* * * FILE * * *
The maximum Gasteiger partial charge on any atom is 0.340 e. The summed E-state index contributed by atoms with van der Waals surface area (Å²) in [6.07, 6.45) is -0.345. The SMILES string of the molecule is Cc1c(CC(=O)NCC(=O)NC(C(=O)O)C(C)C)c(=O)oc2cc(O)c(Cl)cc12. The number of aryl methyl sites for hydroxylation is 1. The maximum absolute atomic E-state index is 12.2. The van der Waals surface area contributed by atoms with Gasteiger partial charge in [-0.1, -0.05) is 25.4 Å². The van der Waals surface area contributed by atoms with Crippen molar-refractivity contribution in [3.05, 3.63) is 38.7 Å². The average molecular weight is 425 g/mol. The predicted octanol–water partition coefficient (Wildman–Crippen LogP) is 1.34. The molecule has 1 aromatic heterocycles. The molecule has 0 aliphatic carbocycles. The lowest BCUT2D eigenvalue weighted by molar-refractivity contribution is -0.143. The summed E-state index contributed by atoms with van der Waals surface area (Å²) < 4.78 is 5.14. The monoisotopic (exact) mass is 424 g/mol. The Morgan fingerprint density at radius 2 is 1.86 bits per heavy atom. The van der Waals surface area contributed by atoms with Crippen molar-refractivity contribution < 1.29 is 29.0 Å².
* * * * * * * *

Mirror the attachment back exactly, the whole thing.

The maximum Gasteiger partial charge on any atom is 0.340 e. The summed E-state index contributed by atoms with van der Waals surface area (Å²) in [6.07, 6.45) is -0.345. The SMILES string of the molecule is Cc1c(CC(=O)NCC(=O)NC(C(=O)O)C(C)C)c(=O)oc2cc(O)c(Cl)cc12. The number of aryl methyl sites for hydroxylation is 1. The maximum absolute atomic E-state index is 12.2. The van der Waals surface area contributed by atoms with Gasteiger partial charge in [-0.1, -0.05) is 25.4 Å². The van der Waals surface area contributed by atoms with Crippen molar-refractivity contribution in [3.05, 3.63) is 38.7 Å². The average molecular weight is 425 g/mol. The predicted octanol–water partition coefficient (Wildman–Crippen LogP) is 1.34. The molecule has 1 aromatic heterocycles. The molecule has 0 aliphatic carbocycles. The lowest BCUT2D eigenvalue weighted by molar-refractivity contribution is -0.143. The summed E-state index contributed by atoms with van der Waals surface area (Å²) < 4.78 is 5.14. The monoisotopic (exact) mass is 424 g/mol. The Morgan fingerprint density at radius 2 is 1.86 bits per heavy atom. The van der Waals surface area contributed by atoms with Crippen molar-refractivity contribution < 1.29 is 29.0 Å².